And with respect to minority students, they will continue to receive more warnings and less impactful consequences for misbehavior that is committed.  This will continue, and suddenly we will all see  "LOWER NUMBERS for MINORITY STUDENTS!!"

The problem is, this will not be a solution.  This is a stop-gap measure that forces teachers and other students to absorb the bad behavior and often abusive, violent conduct of some students for political

Thursday, May 28, 2015

An Interesting Take on Fixing Urban Schools...


The American Spectator has an intriguing and provocative article out on fixing inner city schools that have largely failed across America.  Of course the common-sense solution, which more and more inner-city students/parents are demanding, has a lot to do with school choice and letting the free market fix the problem.  from the article:

 "a father, concerned about his son’s attendance there, walked in past “two police cars…[an] everyday routine…. There was violence. Fighting. Disrespect and drugs.” The father complained to the principal about what he saw, and she “shook her finger” at him, admonishing “don’t tell me how to run my school ” That is precisely the response I would have expected from a modern-day unionized public school principal. The father would have been received more cordially if he had complained not about the chaotic environment of the principal’s school but about the police presence out in front..should the public tolerate an educational system that is “destroying any hope or possibility” of its students being prepared to live normal lives? What is more, Moore has the answer, to wit, increased state support for vouchers which would allow the unions to maintain their failing system, but provide for alternatives for parents interested in their children’s well-being."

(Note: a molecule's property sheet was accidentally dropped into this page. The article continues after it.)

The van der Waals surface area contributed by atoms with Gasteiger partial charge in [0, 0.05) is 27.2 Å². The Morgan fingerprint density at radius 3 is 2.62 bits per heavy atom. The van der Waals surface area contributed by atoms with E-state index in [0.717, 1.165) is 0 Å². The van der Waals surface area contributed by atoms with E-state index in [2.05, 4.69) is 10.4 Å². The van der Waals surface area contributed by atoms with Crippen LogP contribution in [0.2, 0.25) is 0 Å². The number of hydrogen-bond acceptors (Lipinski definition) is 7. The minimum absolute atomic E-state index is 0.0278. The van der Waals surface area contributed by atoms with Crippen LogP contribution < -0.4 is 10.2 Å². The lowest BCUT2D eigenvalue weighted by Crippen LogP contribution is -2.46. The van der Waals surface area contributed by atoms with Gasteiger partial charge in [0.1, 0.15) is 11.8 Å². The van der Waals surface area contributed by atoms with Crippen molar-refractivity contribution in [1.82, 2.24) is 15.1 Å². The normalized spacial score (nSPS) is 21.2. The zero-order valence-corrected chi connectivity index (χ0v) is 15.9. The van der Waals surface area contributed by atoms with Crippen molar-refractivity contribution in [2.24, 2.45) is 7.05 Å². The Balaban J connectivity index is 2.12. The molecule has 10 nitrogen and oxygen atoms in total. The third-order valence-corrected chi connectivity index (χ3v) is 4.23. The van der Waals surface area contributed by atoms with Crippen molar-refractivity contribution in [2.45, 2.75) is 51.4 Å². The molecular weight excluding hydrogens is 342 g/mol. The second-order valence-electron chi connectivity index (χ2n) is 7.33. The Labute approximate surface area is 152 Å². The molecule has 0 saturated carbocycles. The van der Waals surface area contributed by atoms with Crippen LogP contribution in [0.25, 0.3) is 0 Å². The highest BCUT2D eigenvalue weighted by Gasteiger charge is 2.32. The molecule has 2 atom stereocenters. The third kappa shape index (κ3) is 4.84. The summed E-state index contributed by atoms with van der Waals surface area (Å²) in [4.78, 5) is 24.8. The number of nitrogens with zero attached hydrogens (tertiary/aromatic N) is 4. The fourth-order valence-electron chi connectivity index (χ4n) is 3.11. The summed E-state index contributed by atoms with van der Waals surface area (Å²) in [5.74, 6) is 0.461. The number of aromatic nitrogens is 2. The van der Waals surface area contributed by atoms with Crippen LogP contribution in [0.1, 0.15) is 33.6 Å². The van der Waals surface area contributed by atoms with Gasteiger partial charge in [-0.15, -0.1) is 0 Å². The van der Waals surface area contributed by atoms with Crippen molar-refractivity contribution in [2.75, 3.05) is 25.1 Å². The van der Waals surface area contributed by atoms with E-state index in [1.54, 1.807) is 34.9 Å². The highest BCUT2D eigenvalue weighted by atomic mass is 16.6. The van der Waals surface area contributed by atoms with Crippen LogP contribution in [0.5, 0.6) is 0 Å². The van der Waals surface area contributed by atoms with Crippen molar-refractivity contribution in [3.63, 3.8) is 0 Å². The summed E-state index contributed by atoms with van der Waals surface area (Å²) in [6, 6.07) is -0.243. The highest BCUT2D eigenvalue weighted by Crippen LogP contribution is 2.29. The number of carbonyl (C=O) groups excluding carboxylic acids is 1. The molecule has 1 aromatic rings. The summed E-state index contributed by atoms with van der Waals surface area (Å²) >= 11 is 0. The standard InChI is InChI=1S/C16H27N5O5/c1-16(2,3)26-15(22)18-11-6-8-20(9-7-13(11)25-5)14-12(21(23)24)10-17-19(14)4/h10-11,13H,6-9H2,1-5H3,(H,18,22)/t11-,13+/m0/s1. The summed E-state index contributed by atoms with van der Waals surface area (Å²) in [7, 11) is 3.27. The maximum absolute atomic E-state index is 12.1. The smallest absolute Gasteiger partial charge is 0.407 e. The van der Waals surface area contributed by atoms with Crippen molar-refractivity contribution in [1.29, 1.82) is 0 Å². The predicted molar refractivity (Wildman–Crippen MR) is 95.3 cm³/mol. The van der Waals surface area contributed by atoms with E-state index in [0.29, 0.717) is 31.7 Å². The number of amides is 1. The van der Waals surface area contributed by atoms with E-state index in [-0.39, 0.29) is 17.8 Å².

Read more here

Tuesday, May 26, 2015

Selected Schools Nationwide "Report" Fewer Violent Issues on Campus than in Previous Years


A very non-scientific poll was recently conducted among a "representative" sample of 1600 schools nationwide, and the results are in.  And multiple media outlets are rushing to report the good news, that incidents of violence are decreasing in the nation's schools. According to the Washington Post:

"Nearly four in 10 schools reported that student bullying happens at least once a month, and 5 percent reported that student sexual harassment happens monthly. It’s difficult to compare those figures to previously published data, which showed the number of schools that reported such problems at least once a week. Federal education officials cautioned that there are methodological differences between the last survey, in 2009-2010, and the new report, which could have influenced the results. The earlier survey was conducted by the Census Bureau, and it was completed with pen and paper, for example, whereas the newly released data comes from a survey conducted online by contractors for the NCES."

Friday, May 22, 2015